The Z-axis dilema in VR. 6 game modes for Virtual Reality without joystick
VirtualReality is a big challenge in terms of UX design, and some of the most basic preconceptions used in video games for decades now need to be reconsidered. This is even more critical using basic hardware sets as Google Cardboard, where hardware variations are multiple and having a joystick or any other hand controller should not be mandatory. Hopefully products like Google Daydream will help to standarize mobile VR hardware, but that’s far to be a fact nowadays.
In this post we discuss 6 different ways to move the player in a VR scene without a joystick. Probably you’ve already seen some of them and some others are homegrown designs that we’ve put in practice in different projects with success. But all this starts with a dilema…
The Z axis dilema
A good thing on VR is how naturally a player learns to look around. It’s quite evident, let’s say: you can look at any point in 360 degrees as you would in real life. Look up and down, left or right and the viewport follows the movement in the X and Y axis. But how comes when the player wants to move in the Z axis? That is, how can the player actually move in the scene? Without a joystick, the answer is far to be evident. Lots of actual apps and games are based in some basic mechanics (from roller coasters to spaceships examples), but there should be more options than that!
We’ve done some practical research and have discovered 6 ways so far to play into a VR experience with different degrees of interaction and freedom just using the viewport eyehole.
Mode 1: Head direction
In this mode, the player is always in movement and the only possible decision is actually where to move. The player stays with the feet on the floor. While this mode gives some kind of freedom (you can move anywhere), it has two main drawbacks. First one is the lack of speed control. With a constant speed, the player can not stop and look around, forcing to make decisions on every moment and more than often ending at some place you didn’t wanted to go. The second drawback is that you can collide with a wall and stay there stuck until you look to some empty space where you can walk through. This may make the player to feel disoriented and lost.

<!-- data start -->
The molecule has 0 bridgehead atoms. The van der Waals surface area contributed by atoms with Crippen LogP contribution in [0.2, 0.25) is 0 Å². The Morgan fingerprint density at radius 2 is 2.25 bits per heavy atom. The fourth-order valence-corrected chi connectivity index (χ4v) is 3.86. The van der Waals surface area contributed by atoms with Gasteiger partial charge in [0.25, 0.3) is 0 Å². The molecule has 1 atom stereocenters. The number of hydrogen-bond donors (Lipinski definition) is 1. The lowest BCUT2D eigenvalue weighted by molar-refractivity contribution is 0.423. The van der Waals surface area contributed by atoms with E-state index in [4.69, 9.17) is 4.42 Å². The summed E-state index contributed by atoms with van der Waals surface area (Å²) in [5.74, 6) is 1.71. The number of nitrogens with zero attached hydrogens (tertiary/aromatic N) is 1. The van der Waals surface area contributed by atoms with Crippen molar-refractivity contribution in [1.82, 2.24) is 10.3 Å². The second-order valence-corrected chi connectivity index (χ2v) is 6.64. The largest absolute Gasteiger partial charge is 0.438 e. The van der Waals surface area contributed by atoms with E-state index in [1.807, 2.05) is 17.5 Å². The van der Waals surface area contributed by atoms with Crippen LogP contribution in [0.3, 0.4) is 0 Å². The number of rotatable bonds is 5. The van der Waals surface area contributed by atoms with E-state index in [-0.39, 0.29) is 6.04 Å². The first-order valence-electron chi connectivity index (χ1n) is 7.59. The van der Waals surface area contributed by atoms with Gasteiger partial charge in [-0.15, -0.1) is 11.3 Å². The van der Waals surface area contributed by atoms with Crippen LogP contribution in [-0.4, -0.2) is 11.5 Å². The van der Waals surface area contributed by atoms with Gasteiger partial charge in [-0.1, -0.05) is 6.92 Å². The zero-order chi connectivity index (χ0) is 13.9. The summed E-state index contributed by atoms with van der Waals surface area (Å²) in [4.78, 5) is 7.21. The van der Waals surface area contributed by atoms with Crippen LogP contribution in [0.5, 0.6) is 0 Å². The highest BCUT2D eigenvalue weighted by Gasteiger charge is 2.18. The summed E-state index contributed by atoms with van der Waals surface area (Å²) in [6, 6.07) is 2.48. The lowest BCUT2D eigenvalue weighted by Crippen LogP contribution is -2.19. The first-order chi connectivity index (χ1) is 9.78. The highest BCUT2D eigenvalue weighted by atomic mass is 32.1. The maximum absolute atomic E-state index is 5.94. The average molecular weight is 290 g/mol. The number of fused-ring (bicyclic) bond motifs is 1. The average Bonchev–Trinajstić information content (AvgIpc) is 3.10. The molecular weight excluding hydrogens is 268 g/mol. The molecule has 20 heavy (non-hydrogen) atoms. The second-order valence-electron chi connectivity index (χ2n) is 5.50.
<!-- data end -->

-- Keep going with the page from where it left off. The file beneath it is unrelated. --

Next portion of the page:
Mode 2: Free fly
Similar to the Head direction, this mode allows you to move wherever you want, including the sky (or underwater, if we talk about a diving experience) just looking up and down. Like in the previous mode, the lack of speed control can be a hassle and makes harder to design engaging experiences based only in this principle. Despite the amount of experiences based on this mode is growing (flying is an experience that should never be underestimated), this lack of speed control makes really hard to provide the feeling of freedom that one expects when thinks about flying.
Mode 3: Follow path
In this mode, the game provides a predefined path whereby the player is transported. A common example of this mode is the roller coaster, where the player seats in a virtual wagon and the only possible interaction is to look around. All movement parameters (speed, acceleration and direction) are predefined or calculated by the game. While this mode can be fine with some experiences, again the lack of control and interaction is its main drawback. In this case, as both the speed and the position are predefined, there’s a total lack of time control, that is, the experience has a fixed length.
Control and interaction are key features in an interactive experience. In all previous modes, the game could introduce interaction elements that might vary the game length. I.e. a spaceship could pick power ups items to increase speed o extra fuel that would allow the player to go further. In a era where many mobile games are played with just one touch, there’s no reason to think that these simpler modes are wrong or bad. Just be sure that the experience is correctly designed to make the player feel comfortable and that she has actually some control as player, not only as spectator. But if you want to go further, here are some other modes we’ve designed at Imagin&Tonic that might take your scenes to a new level of interaction.